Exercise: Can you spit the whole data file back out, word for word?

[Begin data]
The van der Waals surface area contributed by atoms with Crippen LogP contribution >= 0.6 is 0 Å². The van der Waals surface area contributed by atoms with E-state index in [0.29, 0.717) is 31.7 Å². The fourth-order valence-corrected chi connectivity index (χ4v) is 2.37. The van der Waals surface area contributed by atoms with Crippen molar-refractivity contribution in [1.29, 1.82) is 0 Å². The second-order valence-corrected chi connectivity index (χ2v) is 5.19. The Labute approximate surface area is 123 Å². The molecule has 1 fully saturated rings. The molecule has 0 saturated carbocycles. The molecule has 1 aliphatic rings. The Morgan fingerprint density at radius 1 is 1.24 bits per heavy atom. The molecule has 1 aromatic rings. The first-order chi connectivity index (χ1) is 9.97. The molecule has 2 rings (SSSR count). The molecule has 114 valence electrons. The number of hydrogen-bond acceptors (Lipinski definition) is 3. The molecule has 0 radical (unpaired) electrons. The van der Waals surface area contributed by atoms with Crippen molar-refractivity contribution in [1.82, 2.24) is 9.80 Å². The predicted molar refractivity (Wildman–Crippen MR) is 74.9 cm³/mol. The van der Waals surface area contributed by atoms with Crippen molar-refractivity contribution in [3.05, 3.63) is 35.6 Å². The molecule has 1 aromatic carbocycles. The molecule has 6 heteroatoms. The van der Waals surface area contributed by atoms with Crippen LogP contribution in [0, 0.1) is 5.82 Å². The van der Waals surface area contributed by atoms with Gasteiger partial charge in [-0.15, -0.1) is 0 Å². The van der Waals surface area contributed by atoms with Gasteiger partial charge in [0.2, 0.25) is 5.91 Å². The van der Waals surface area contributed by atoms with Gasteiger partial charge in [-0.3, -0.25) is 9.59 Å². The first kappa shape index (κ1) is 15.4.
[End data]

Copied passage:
The van der Waals surface area contributed by atoms with Crippen LogP contribution >= 0.6 is 0 Å². The van der Waals surface area contributed by atoms with E-state index in [0.29, 0.717) is 31.7 Å². The fourth-order valence-corrected chi connectivity index (χ4v) is 2.37. The van der Waals surface area contributed by atoms with Crippen molar-refractivity contribution in [1.29, 1.82) is 0 Å². The second-order valence-corrected chi connectivity index (χ2v) is 5.19. The Labute approximate surface area is 123 Å². The molecule has 1 fully saturated rings. The molecule has 0 saturated carbocycles. The molecule has 1 aliphatic rings. The Morgan fingerprint density at radius 1 is 1.24 bits per heavy atom. The molecule has 1 aromatic rings. The first-order chi connectivity index (χ1) is 9.97. The molecule has 2 rings (SSSR count). The molecule has 114 valence electrons. The number of hydrogen-bond acceptors (Lipinski definition) is 3. The molecule has 0 radical (unpaired) electrons. The van der Waals surface area contributed by atoms with Crippen molar-refractivity contribution in [1.82, 2.24) is 9.80 Å². The predicted molar refractivity (Wildman–Crippen MR) is 74.9 cm³/mol. The van der Waals surface area contributed by atoms with Crippen molar-refractivity contribution in [3.05, 3.63) is 35.6 Å². The molecule has 1 aromatic carbocycles. The molecule has 6 heteroatoms. The van der Waals surface area contributed by atoms with Crippen LogP contribution in [0, 0.1) is 5.82 Å². The van der Waals surface area contributed by atoms with Gasteiger partial charge in [-0.15, -0.1) is 0 Å². The van der Waals surface area contributed by atoms with Gasteiger partial charge in [0.2, 0.25) is 5.91 Å². The van der Waals surface area contributed by atoms with Gasteiger partial charge in [-0.3, -0.25) is 9.59 Å². The first kappa shape index (κ1) is 15.4.